How many times have you been on Facebook and seen name brand clothes for incredibly cheap or gone on eBay and found something that should cost hundreds of dollars listed for only tens of dollars? Should you enter your credit card information and take advantage of that dynamite deal as quickly as possible?
The answer: Definitely no!
Unfortunately, the internet is full of fake websites that are designed to look just as sleek and professional as the real thing. But what you’re ordering may not be what it appears. More than likely, these rouge sites are fakes selling knock-off versions of the original products.
What’s worse is that these sites may only be designed to trick you into entering your personal information. You should never enter your credit card info into a site that you don’t recognize or regularly use. Whenever possible, use an intermediate payment system like PayPal instead.
Even with sites like eBay, Amazon, and Walmart.com, you still have to be careful. Though these are legitimate retailers, because they allow millions of third-party partners to sell products, it’s entirely possible you might still be scammed into buying a false or low-quality product.
As the old saying goes: If it’s too good to be true, then it probably is.
6- Avoid Public Wi-Fi
Everyone is guilty of jumping on public Wi-Fi wherever it’s available. After all, that’s what it’s there for. However, if you do this holiday season, proceed with caution.
Remember that public Wi-Fi is easy-picking for hackers to steal any information that gets transmitted across its lines. That means every message, email, or keystroke you type could be stolen by thieves.
Therefore, when you’re out shopping, refrain from using public Wi-Fi if you can help it. If you do, try to verify if it’s legitimate or not by asking a shop owner or trying to find the domain owner, and definitely don’t make any purchases with your credit card or login to your financial accounts from your phone.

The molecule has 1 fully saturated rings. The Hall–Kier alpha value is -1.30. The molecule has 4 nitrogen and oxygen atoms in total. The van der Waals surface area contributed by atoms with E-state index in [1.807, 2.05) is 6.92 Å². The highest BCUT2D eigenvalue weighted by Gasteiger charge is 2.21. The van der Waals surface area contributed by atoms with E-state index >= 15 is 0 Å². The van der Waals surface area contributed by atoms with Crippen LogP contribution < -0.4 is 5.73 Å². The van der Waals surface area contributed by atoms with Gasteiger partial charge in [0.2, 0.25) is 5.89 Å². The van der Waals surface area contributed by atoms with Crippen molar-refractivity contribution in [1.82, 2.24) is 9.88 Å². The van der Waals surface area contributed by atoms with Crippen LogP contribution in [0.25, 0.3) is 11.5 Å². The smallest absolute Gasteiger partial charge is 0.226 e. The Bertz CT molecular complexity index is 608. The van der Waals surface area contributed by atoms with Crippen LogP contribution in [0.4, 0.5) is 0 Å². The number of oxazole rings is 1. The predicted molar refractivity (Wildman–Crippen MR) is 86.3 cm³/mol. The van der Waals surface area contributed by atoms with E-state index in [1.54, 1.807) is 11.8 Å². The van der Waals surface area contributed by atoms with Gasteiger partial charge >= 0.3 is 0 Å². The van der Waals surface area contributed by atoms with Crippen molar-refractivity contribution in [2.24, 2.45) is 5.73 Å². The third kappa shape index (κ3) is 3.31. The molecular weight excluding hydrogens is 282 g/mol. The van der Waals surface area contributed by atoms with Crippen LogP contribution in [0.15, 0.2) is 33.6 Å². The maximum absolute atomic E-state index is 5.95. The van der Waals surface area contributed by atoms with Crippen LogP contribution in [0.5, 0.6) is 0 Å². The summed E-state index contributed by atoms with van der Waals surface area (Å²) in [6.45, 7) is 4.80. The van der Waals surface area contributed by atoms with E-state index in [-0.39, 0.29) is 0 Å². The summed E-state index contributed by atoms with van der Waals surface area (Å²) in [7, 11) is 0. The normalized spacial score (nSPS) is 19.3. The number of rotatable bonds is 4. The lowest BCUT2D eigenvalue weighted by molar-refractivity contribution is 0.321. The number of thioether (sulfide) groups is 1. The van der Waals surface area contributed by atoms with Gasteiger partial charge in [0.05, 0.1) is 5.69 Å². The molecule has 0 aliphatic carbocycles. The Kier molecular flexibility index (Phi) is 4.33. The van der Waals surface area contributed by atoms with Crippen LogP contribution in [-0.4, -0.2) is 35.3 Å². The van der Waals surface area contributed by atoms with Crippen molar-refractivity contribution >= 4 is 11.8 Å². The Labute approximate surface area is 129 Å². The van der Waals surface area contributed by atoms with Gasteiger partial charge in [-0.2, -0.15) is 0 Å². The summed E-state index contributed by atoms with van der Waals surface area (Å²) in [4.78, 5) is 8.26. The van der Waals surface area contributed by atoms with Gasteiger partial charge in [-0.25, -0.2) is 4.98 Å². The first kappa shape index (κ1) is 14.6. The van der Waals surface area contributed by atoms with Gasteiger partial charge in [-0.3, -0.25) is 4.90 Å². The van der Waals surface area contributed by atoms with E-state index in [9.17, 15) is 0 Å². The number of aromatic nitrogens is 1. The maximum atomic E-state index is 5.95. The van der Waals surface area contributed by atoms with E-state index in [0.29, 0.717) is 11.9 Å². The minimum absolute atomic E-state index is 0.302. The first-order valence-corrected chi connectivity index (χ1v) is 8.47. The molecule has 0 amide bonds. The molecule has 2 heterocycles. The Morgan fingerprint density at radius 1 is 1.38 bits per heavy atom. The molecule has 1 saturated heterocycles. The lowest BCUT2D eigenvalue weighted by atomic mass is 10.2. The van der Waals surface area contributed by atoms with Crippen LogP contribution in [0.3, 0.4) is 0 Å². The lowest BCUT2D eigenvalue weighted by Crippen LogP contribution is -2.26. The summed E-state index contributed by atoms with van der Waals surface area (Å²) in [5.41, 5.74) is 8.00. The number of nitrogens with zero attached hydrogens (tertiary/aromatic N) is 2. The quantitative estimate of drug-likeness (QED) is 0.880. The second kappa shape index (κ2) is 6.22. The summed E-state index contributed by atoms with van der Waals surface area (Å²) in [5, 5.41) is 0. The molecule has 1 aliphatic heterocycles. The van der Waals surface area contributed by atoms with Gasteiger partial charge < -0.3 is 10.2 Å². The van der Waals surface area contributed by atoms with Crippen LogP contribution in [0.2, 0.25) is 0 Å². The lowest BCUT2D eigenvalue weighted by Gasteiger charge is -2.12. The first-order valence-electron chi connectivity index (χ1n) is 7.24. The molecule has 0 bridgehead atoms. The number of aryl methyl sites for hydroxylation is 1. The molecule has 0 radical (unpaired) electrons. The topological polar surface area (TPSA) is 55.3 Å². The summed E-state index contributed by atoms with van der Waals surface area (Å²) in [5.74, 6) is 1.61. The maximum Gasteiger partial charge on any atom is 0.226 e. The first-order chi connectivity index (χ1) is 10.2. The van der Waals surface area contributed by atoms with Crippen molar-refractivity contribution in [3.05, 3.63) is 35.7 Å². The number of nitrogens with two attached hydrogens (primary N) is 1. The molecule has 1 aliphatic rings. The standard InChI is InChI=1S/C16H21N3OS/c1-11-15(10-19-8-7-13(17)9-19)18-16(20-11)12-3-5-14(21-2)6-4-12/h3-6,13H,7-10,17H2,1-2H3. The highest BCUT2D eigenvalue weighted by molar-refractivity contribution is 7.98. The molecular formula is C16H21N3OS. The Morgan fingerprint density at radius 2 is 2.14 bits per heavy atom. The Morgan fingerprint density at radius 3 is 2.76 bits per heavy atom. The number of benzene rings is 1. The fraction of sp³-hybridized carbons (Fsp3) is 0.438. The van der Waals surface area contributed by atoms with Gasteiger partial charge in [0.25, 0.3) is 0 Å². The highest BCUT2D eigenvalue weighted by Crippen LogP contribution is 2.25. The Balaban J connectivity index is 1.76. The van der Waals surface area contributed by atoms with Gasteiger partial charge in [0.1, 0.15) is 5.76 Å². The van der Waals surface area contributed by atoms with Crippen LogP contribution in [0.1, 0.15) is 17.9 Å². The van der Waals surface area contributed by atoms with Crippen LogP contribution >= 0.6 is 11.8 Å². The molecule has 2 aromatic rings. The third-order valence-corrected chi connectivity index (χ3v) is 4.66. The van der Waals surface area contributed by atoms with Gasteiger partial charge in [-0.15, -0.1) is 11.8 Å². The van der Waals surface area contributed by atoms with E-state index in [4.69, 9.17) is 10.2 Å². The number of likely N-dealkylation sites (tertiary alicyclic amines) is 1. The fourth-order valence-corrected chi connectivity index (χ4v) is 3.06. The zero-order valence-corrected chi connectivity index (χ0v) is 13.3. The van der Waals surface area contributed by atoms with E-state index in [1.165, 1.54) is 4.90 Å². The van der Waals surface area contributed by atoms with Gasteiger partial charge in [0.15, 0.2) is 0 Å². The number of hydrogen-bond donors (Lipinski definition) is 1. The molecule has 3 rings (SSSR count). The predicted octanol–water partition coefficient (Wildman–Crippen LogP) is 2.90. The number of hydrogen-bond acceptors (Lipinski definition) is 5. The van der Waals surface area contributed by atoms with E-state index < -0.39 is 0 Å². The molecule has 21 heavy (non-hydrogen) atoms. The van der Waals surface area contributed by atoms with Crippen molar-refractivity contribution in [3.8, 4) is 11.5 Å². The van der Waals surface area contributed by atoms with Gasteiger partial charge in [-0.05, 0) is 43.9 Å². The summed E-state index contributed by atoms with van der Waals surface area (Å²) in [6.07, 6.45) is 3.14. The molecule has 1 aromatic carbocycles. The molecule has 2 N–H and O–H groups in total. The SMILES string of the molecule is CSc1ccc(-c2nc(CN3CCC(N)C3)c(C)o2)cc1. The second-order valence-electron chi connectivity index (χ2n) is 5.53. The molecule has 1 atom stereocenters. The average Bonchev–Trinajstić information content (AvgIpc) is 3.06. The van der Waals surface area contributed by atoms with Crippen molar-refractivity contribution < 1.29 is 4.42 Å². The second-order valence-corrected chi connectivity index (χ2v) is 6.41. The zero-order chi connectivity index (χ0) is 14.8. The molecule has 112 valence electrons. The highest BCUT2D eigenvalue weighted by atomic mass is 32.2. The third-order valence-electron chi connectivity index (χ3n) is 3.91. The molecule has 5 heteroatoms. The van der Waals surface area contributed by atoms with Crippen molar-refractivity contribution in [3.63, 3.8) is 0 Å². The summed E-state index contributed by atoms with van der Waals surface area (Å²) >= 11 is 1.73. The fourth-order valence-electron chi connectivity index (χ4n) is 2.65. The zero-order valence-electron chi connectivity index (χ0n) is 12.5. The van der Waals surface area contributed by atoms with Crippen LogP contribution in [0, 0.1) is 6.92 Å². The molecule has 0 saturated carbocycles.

7- Stick to Your Budget
No matter what you buy this holiday season, whether it’s with your credit card or cash, be sure to do it with purpose. Just because it’s the season-of-giving doesn’t mean you can blow your budget. After all, someone has to pay that credit card bill when it comes due, and that someone is going to be you!
The best way to do this is to make a list ahead of time and plan out your purchases. Write down the name of everyone you plan to give a gift to this year and put a dollar amount next to their name. Add it up and if the total amount exceeds what you had budgeted, then go back to the drawing board and start making cuts.
The Bottom Line
Everyone knows that with the holidays comes spending. But if you’re smart about using the right credit cards, cashing in your points, and looking for promo codes, then you’ll find quite a bit of savings. In fact, you might even get a few presents for free.
Of course, be smart about how you shop. Don’t fall for scams or accidentally get your identity stolen over unsecured Wi-Fi. Above all, stick to your budget and don’t get yourself into debt, and it will be the best gift you can give yourself for years to come.
Contributor’s opinions are their own. Always do your own due diligence before investing.